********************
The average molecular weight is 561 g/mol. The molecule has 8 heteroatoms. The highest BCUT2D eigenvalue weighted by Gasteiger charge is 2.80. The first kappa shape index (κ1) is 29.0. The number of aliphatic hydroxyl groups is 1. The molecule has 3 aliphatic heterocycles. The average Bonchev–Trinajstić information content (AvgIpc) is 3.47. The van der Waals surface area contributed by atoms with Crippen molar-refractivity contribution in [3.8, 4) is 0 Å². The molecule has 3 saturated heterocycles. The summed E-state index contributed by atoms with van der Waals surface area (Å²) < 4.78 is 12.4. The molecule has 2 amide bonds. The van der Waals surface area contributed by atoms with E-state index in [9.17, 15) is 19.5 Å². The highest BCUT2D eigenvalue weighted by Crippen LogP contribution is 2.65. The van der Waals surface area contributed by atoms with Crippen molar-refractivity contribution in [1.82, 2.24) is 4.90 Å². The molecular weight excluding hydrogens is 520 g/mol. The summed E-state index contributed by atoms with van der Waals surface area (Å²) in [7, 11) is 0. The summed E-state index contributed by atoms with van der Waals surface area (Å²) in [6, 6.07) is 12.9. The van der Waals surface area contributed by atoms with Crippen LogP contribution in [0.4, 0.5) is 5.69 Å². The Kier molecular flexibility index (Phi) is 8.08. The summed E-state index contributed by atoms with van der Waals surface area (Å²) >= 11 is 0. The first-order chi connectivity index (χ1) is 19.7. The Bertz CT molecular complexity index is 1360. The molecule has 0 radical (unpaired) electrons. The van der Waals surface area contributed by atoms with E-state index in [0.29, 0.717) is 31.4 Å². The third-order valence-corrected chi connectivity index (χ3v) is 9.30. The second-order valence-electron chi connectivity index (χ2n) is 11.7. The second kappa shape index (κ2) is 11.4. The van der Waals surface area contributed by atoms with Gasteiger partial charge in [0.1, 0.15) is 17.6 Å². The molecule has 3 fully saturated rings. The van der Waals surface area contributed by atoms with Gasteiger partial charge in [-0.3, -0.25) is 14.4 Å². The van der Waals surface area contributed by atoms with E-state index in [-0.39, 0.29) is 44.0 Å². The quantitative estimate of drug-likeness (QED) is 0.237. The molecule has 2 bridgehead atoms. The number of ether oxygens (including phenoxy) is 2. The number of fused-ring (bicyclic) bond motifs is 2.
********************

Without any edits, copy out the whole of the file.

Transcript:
The average molecular weight is 561 g/mol. The molecule has 8 heteroatoms. The highest BCUT2D eigenvalue weighted by Gasteiger charge is 2.80. The first kappa shape index (κ1) is 29.0. The number of aliphatic hydroxyl groups is 1. The molecule has 3 aliphatic heterocycles. The average Bonchev–Trinajstić information content (AvgIpc) is 3.47. The van der Waals surface area contributed by atoms with Crippen molar-refractivity contribution in [3.8, 4) is 0 Å². The molecule has 3 saturated heterocycles. The summed E-state index contributed by atoms with van der Waals surface area (Å²) < 4.78 is 12.4. The molecule has 2 amide bonds. The van der Waals surface area contributed by atoms with E-state index in [9.17, 15) is 19.5 Å². The highest BCUT2D eigenvalue weighted by Crippen LogP contribution is 2.65. The van der Waals surface area contributed by atoms with Crippen molar-refractivity contribution in [1.82, 2.24) is 4.90 Å². The molecular weight excluding hydrogens is 520 g/mol. The summed E-state index contributed by atoms with van der Waals surface area (Å²) in [7, 11) is 0. The summed E-state index contributed by atoms with van der Waals surface area (Å²) in [6, 6.07) is 12.9. The van der Waals surface area contributed by atoms with Crippen LogP contribution in [0.4, 0.5) is 5.69 Å². The Kier molecular flexibility index (Phi) is 8.08. The summed E-state index contributed by atoms with van der Waals surface area (Å²) >= 11 is 0. The first-order chi connectivity index (χ1) is 19.7. The Bertz CT molecular complexity index is 1360. The molecule has 0 radical (unpaired) electrons. The van der Waals surface area contributed by atoms with E-state index in [0.29, 0.717) is 31.4 Å². The third-order valence-corrected chi connectivity index (χ3v) is 9.30. The second-order valence-electron chi connectivity index (χ2n) is 11.7. The second kappa shape index (κ2) is 11.4. The van der Waals surface area contributed by atoms with Gasteiger partial charge in [0.1, 0.15) is 17.6 Å². The molecule has 3 fully saturated rings. The van der Waals surface area contributed by atoms with Gasteiger partial charge in [-0.3, -0.25) is 14.4 Å². The van der Waals surface area contributed by atoms with E-state index in [-0.39, 0.29) is 44.0 Å². The quantitative estimate of drug-likeness (QED) is 0.237. The molecule has 2 bridgehead atoms. The number of ether oxygens (including phenoxy) is 2. The number of fused-ring (bicyclic) bond motifs is 2.